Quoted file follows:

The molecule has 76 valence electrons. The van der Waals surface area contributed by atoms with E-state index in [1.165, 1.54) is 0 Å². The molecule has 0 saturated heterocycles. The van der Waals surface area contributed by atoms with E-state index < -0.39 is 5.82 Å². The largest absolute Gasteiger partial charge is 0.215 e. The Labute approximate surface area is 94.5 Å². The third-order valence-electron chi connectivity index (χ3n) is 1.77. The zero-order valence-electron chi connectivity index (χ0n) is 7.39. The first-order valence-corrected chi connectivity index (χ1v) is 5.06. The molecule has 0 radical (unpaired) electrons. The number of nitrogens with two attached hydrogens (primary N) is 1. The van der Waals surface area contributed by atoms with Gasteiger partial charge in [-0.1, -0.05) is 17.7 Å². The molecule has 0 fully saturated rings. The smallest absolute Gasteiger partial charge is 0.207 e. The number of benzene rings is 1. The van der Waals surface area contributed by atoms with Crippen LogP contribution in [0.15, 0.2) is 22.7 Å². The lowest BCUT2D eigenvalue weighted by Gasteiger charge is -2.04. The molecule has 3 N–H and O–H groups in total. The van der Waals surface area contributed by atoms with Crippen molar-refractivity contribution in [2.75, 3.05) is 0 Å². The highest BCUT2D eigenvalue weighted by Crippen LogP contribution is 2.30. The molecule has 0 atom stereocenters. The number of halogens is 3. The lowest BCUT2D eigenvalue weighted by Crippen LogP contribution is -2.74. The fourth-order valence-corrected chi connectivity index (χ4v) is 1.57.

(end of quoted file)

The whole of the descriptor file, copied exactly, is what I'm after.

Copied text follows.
The molecule has 76 valence electrons. The van der Waals surface area contributed by atoms with E-state index in [1.165, 1.54) is 0 Å². The molecule has 0 saturated heterocycles. The van der Waals surface area contributed by atoms with E-state index < -0.39 is 5.82 Å². The largest absolute Gasteiger partial charge is 0.215 e. The Labute approximate surface area is 94.5 Å². The third-order valence-electron chi connectivity index (χ3n) is 1.77. The zero-order valence-electron chi connectivity index (χ0n) is 7.39. The first-order valence-corrected chi connectivity index (χ1v) is 5.06. The molecule has 0 radical (unpaired) electrons. The number of nitrogens with two attached hydrogens (primary N) is 1. The van der Waals surface area contributed by atoms with Gasteiger partial charge in [-0.1, -0.05) is 17.7 Å². The molecule has 0 fully saturated rings. The smallest absolute Gasteiger partial charge is 0.207 e. The number of benzene rings is 1. The van der Waals surface area contributed by atoms with Crippen LogP contribution in [0.15, 0.2) is 22.7 Å². The lowest BCUT2D eigenvalue weighted by Gasteiger charge is -2.04. The molecule has 3 N–H and O–H groups in total. The van der Waals surface area contributed by atoms with Crippen molar-refractivity contribution in [2.75, 3.05) is 0 Å². The highest BCUT2D eigenvalue weighted by Crippen LogP contribution is 2.30. The molecule has 0 atom stereocenters. The number of halogens is 3. The lowest BCUT2D eigenvalue weighted by Crippen LogP contribution is -2.74. The fourth-order valence-corrected chi connectivity index (χ4v) is 1.57.